New measures designed to help build region
ROME wasn’t built in a day and neither was Bundaberg.
The Building Bundaberg Region initiative put forward by the Bundaberg regional Council at the Budget meeting on Tuesday, is aimed at relieving pressure on local projects and safeguarding development in the region post-pandemic.
The multimillion-dollar suite of measures to support construction, jobs and economic development will see fees waived for extension applications and discounts provided to some infrastructure charges, amid a range of other changes.
Mayor Jack Dempsey said the package would stimulate the local economy after COVID-19.
“Building and construction are the engines of economic growth,” Mr Dempsey said.
“The flow-on benefits are massive, from builders through to tradies, suppliers, service providers and the retail sector.
“The construction sector creates jobs and supports employment in other areas.”
Building Bundaberg Region extends the time frame for completion of developments already incentivised under the previous Open for Development scheme by two years, to the end of June 2022.
Mr Dempsey said there was currently about 40 projects which may be difficult to complete by June 2020 given COVID-19 impacts.
“Some extension requests have already been received,” he said.
“Giving a blanket extension to these shovel-ready developments will provide a bank of incentivised projects that can be taken up relatively quickly.”
Other measures include:
- Moratorium on automatic increases to levied charges;
- 100 per cent discount on infrastructure charges (to a maximum of $1 million) for material change-of-use developments in the Bundaberg CBD and town centres of Bargara, Childers, Gin Gin, Woodgate, Moore Park and Burnett Heads (areas to be mapped); also uses defined as a “rural activity” in the Planning Scheme, including intensive horticulture, rural industries, aquaculture, winery and intensive animal industry uses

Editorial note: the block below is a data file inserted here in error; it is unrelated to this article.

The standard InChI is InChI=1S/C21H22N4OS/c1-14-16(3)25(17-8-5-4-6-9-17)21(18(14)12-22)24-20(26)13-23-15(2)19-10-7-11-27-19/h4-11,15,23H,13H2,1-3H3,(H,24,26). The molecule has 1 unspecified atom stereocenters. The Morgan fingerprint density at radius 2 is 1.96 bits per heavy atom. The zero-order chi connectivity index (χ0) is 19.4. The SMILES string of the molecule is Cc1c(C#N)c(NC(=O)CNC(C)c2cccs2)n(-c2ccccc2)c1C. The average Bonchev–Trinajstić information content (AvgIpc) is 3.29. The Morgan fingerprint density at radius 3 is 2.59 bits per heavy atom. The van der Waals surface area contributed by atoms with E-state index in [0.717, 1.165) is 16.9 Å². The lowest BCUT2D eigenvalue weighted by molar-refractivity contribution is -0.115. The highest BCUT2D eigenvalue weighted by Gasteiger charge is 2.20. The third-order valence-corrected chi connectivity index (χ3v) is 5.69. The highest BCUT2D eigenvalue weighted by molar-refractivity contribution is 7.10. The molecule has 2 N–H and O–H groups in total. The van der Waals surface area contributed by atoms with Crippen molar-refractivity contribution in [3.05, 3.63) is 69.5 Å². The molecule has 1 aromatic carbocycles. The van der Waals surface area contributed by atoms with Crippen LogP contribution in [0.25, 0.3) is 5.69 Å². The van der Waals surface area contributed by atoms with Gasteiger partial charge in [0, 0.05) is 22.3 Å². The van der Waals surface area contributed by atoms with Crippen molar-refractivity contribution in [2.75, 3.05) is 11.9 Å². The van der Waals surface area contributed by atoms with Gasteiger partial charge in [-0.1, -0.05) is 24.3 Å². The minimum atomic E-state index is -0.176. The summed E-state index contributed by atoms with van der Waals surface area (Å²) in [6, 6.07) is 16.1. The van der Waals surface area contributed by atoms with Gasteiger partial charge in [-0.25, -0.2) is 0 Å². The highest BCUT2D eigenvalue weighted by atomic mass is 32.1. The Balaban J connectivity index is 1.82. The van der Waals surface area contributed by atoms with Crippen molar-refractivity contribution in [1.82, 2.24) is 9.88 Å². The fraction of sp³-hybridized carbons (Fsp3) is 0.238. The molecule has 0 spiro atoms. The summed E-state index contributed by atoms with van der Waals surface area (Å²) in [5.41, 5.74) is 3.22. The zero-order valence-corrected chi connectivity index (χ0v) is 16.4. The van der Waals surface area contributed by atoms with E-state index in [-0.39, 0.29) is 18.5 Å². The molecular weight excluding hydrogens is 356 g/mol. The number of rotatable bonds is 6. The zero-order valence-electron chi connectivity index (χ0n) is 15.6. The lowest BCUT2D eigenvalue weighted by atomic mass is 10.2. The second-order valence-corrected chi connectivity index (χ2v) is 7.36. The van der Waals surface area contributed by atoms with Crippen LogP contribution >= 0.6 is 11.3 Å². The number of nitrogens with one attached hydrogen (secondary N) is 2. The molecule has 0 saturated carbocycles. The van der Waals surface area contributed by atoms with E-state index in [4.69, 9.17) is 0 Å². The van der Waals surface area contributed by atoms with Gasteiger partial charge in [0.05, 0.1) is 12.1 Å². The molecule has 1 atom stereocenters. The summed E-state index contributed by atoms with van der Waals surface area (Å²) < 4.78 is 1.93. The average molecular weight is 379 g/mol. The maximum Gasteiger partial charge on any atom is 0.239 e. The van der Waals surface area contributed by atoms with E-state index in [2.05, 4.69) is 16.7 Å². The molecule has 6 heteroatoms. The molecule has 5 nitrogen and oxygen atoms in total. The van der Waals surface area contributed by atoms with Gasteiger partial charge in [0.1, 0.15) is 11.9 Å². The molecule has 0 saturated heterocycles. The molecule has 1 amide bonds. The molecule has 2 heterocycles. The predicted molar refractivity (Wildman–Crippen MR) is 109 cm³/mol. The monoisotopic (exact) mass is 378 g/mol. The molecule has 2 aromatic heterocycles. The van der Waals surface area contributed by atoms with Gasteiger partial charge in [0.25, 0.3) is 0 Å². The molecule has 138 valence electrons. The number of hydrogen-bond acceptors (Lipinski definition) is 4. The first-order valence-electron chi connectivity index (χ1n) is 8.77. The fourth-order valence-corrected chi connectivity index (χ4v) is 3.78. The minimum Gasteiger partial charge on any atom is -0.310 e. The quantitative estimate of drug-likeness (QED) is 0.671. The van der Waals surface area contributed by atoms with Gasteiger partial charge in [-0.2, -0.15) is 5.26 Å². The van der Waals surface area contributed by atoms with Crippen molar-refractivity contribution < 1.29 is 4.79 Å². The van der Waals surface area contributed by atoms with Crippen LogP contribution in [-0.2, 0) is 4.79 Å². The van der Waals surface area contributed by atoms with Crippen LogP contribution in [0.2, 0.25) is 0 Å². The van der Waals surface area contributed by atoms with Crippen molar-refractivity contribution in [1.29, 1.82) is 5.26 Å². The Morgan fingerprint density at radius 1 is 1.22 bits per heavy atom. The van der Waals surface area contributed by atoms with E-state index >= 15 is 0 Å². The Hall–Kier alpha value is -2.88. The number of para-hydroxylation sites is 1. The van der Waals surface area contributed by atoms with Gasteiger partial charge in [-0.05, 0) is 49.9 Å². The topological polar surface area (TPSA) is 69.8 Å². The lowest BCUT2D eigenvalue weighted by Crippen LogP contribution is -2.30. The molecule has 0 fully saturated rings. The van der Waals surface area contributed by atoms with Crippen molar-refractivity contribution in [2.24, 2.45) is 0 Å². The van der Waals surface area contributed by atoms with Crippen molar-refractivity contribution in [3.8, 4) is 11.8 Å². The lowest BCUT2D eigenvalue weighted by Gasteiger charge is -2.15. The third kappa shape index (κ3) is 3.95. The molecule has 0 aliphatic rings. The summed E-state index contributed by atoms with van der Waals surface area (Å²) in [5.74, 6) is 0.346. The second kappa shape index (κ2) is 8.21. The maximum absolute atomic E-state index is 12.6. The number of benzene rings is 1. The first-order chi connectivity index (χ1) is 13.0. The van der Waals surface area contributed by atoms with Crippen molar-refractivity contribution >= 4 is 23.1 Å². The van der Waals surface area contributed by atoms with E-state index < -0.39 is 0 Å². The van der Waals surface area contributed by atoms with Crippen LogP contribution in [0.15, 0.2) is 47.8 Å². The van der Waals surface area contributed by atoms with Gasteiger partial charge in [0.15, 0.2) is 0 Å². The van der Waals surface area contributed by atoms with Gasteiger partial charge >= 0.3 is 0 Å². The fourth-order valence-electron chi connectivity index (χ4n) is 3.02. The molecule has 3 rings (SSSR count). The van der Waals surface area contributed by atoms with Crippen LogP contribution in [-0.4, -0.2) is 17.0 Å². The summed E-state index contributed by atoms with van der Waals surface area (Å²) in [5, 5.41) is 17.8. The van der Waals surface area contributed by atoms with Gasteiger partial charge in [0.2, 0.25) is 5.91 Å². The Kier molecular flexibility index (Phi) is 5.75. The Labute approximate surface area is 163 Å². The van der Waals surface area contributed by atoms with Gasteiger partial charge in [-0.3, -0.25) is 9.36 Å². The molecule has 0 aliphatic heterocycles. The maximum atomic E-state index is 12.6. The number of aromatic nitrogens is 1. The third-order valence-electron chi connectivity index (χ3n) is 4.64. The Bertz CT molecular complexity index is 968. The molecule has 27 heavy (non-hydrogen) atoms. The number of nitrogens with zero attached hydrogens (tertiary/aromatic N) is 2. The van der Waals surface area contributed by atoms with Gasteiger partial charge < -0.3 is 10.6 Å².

- Permanent reductions to infrastructure charges for sectors including rural industries and nature-based tourism
- 50 per cent discount on infrastructure charges (to a maximum of $1 million) for material change-of-use development for all other uses.
“This broadens the previous policy, which only incentivised certain land uses,” Mr Dempsey said.
“Covering all land uses will provide greater support for all sectors of the local economy looking to expand or start new business.
“With regards to housing it will help to address the ongoing tight rental market and deliver different housing types.”
Ongoing industry support measures include:
- 50-100 per cent discount on fees and charges for not-for-profit organisations;
- Free pre-lodgement meeting service;
- Fast-tracked assessment for low complexity applications
- Timely assessment of all other development applications;
- Electronic lodgement of applications;
- Planning Scheme reduced levels of assessment and typically no application requirements for changes of use in existing commercial centres, dual occupancy development and industrial uses;
- Reduced carparking rates for residential development in the Bundaberg CBD and business activities in the Bundaberg CBD and Childers and Gin Gin town centres
- Rates relief on undeveloped lots.
Developers receive a 40 per cent reduction in their valuation, with no minimum general rate until the parcel is developed or ownership changes.
Council calculates the general rate using the reduced valuation.
Mr Dempsey said elements of the package had been designed following consultation with industry, including a working group which comprised representatives from council and the UDIA.
Council considered offering housing construction grants for new home construction but concluded this would deliver minimal benefit while State and Federal Government schemes are offering $45,000 in combined grants.
“Our stimulus package targets other areas of the construction industry such as commercial and industrial sites and unit development to complement the state and federal measures,” he said.